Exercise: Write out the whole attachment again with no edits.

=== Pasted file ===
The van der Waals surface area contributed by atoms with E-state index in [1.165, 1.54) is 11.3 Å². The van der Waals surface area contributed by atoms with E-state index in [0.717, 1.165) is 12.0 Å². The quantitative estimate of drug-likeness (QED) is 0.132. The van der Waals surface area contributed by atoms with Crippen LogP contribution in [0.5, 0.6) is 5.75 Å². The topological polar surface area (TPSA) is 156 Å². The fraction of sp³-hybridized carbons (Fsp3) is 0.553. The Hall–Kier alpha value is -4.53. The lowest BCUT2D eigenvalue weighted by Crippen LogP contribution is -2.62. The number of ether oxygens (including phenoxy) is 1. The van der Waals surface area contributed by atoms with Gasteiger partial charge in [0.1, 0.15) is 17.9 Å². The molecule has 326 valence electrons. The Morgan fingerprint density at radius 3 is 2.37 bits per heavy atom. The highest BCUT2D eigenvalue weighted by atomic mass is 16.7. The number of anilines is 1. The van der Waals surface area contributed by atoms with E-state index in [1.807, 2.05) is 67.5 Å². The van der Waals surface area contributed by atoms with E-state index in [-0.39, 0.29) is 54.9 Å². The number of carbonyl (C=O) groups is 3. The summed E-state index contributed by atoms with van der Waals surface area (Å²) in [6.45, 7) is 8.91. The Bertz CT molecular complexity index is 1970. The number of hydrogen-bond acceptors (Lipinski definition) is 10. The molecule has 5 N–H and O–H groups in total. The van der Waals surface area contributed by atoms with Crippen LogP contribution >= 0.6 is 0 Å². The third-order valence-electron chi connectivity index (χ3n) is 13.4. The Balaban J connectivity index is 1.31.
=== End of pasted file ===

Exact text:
The van der Waals surface area contributed by atoms with E-state index in [1.165, 1.54) is 11.3 Å². The van der Waals surface area contributed by atoms with E-state index in [0.717, 1.165) is 12.0 Å². The quantitative estimate of drug-likeness (QED) is 0.132. The van der Waals surface area contributed by atoms with Crippen LogP contribution in [0.5, 0.6) is 5.75 Å². The topological polar surface area (TPSA) is 156 Å². The fraction of sp³-hybridized carbons (Fsp3) is 0.553. The Hall–Kier alpha value is -4.53. The lowest BCUT2D eigenvalue weighted by Crippen LogP contribution is -2.62. The number of ether oxygens (including phenoxy) is 1. The van der Waals surface area contributed by atoms with Gasteiger partial charge in [0.1, 0.15) is 17.9 Å². The molecule has 326 valence electrons. The Morgan fingerprint density at radius 3 is 2.37 bits per heavy atom. The highest BCUT2D eigenvalue weighted by atomic mass is 16.7. The number of anilines is 1. The van der Waals surface area contributed by atoms with E-state index in [1.807, 2.05) is 67.5 Å². The van der Waals surface area contributed by atoms with E-state index in [-0.39, 0.29) is 54.9 Å². The number of carbonyl (C=O) groups is 3. The summed E-state index contributed by atoms with van der Waals surface area (Å²) in [6.45, 7) is 8.91. The Bertz CT molecular complexity index is 1970. The number of hydrogen-bond acceptors (Lipinski definition) is 10. The molecule has 5 N–H and O–H groups in total. The van der Waals surface area contributed by atoms with Crippen LogP contribution >= 0.6 is 0 Å². The third-order valence-electron chi connectivity index (χ3n) is 13.4. The Balaban J connectivity index is 1.31.